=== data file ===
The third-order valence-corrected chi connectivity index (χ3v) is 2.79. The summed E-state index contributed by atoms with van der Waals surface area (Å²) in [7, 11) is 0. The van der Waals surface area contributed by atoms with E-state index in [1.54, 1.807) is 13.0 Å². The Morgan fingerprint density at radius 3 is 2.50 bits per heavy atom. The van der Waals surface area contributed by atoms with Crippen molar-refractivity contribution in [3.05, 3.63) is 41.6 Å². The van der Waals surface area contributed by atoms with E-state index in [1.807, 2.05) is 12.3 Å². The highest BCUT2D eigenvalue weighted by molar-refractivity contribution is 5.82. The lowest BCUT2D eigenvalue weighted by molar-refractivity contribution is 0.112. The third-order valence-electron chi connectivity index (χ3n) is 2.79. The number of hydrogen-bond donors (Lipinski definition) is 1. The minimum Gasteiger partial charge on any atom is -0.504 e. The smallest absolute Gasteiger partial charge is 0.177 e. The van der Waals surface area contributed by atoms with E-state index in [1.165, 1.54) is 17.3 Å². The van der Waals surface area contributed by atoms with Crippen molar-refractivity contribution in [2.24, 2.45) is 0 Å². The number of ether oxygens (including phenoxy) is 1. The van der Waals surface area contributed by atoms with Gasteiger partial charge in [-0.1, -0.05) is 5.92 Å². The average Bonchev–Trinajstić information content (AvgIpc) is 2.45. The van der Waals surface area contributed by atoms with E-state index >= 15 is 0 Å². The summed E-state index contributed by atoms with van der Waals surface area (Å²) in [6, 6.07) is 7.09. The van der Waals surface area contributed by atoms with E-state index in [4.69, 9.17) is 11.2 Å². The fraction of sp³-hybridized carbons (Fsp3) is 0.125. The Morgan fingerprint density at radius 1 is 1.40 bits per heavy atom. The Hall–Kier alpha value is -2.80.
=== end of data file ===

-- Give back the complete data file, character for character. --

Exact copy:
The third-order valence-corrected chi connectivity index (χ3v) is 2.79. The summed E-state index contributed by atoms with van der Waals surface area (Å²) in [7, 11) is 0. The van der Waals surface area contributed by atoms with E-state index in [1.54, 1.807) is 13.0 Å². The Morgan fingerprint density at radius 3 is 2.50 bits per heavy atom. The van der Waals surface area contributed by atoms with Crippen molar-refractivity contribution in [3.05, 3.63) is 41.6 Å². The van der Waals surface area contributed by atoms with E-state index in [1.807, 2.05) is 12.3 Å². The highest BCUT2D eigenvalue weighted by molar-refractivity contribution is 5.82. The lowest BCUT2D eigenvalue weighted by molar-refractivity contribution is 0.112. The third-order valence-electron chi connectivity index (χ3n) is 2.79. The number of hydrogen-bond donors (Lipinski definition) is 1. The minimum Gasteiger partial charge on any atom is -0.504 e. The smallest absolute Gasteiger partial charge is 0.177 e. The van der Waals surface area contributed by atoms with E-state index in [1.165, 1.54) is 17.3 Å². The van der Waals surface area contributed by atoms with Crippen molar-refractivity contribution in [2.24, 2.45) is 0 Å². The number of ether oxygens (including phenoxy) is 1. The van der Waals surface area contributed by atoms with Gasteiger partial charge in [-0.1, -0.05) is 5.92 Å². The average Bonchev–Trinajstić information content (AvgIpc) is 2.45. The van der Waals surface area contributed by atoms with E-state index >= 15 is 0 Å². The summed E-state index contributed by atoms with van der Waals surface area (Å²) in [6, 6.07) is 7.09. The van der Waals surface area contributed by atoms with E-state index in [4.69, 9.17) is 11.2 Å². The fraction of sp³-hybridized carbons (Fsp3) is 0.125. The Morgan fingerprint density at radius 1 is 1.40 bits per heavy atom. The Hall–Kier alpha value is -2.80.